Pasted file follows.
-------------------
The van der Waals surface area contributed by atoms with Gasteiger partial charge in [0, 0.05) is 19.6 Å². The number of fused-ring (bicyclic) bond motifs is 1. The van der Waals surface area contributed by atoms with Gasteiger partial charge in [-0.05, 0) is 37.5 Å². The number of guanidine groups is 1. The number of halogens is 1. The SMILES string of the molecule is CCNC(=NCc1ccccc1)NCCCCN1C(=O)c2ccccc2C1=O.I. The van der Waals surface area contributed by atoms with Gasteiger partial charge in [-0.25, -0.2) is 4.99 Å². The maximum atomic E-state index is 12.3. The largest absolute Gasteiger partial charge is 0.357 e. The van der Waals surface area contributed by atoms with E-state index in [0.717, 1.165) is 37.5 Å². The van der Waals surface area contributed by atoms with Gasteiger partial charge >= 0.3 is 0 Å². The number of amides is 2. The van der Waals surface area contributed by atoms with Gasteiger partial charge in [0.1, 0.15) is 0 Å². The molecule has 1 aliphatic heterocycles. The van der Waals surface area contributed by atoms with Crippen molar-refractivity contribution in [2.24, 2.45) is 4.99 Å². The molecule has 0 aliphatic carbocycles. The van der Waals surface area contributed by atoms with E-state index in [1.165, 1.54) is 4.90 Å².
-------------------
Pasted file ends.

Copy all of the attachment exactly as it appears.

The van der Waals surface area contributed by atoms with Gasteiger partial charge in [0, 0.05) is 19.6 Å². The number of fused-ring (bicyclic) bond motifs is 1. The van der Waals surface area contributed by atoms with Gasteiger partial charge in [-0.05, 0) is 37.5 Å². The number of guanidine groups is 1. The number of halogens is 1. The SMILES string of the molecule is CCNC(=NCc1ccccc1)NCCCCN1C(=O)c2ccccc2C1=O.I. The van der Waals surface area contributed by atoms with Gasteiger partial charge in [-0.25, -0.2) is 4.99 Å². The maximum atomic E-state index is 12.3. The largest absolute Gasteiger partial charge is 0.357 e. The van der Waals surface area contributed by atoms with E-state index in [0.717, 1.165) is 37.5 Å². The van der Waals surface area contributed by atoms with Gasteiger partial charge >= 0.3 is 0 Å². The number of amides is 2. The van der Waals surface area contributed by atoms with Gasteiger partial charge in [0.1, 0.15) is 0 Å². The molecule has 1 aliphatic heterocycles. The van der Waals surface area contributed by atoms with Crippen molar-refractivity contribution in [2.24, 2.45) is 4.99 Å². The molecule has 0 aliphatic carbocycles. The van der Waals surface area contributed by atoms with E-state index in [1.165, 1.54) is 4.90 Å².